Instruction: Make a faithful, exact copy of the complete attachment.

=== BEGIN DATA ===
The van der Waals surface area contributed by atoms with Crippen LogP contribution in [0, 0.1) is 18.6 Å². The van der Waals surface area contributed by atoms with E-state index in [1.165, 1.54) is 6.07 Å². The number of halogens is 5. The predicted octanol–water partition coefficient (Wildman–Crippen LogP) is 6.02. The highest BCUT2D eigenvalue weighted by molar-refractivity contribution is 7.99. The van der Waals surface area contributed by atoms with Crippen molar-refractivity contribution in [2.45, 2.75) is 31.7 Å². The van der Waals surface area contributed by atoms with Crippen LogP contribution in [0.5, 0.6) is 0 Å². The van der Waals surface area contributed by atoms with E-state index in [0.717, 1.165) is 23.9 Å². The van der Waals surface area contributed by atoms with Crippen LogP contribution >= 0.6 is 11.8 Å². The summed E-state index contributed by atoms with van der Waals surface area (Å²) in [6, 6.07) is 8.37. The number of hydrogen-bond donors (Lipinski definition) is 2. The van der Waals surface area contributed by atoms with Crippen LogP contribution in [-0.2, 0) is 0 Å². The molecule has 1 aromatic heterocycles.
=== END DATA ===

The van der Waals surface area contributed by atoms with Crippen LogP contribution in [0, 0.1) is 18.6 Å². The van der Waals surface area contributed by atoms with E-state index in [1.165, 1.54) is 6.07 Å². The number of halogens is 5. The predicted octanol–water partition coefficient (Wildman–Crippen LogP) is 6.02. The highest BCUT2D eigenvalue weighted by molar-refractivity contribution is 7.99. The van der Waals surface area contributed by atoms with Crippen molar-refractivity contribution in [2.45, 2.75) is 31.7 Å². The van der Waals surface area contributed by atoms with Crippen LogP contribution in [0.5, 0.6) is 0 Å². The van der Waals surface area contributed by atoms with E-state index in [0.717, 1.165) is 23.9 Å². The van der Waals surface area contributed by atoms with Crippen LogP contribution >= 0.6 is 11.8 Å². The summed E-state index contributed by atoms with van der Waals surface area (Å²) in [6, 6.07) is 8.37. The number of hydrogen-bond donors (Lipinski definition) is 2. The van der Waals surface area contributed by atoms with Crippen LogP contribution in [-0.2, 0) is 0 Å². The molecule has 1 aromatic heterocycles.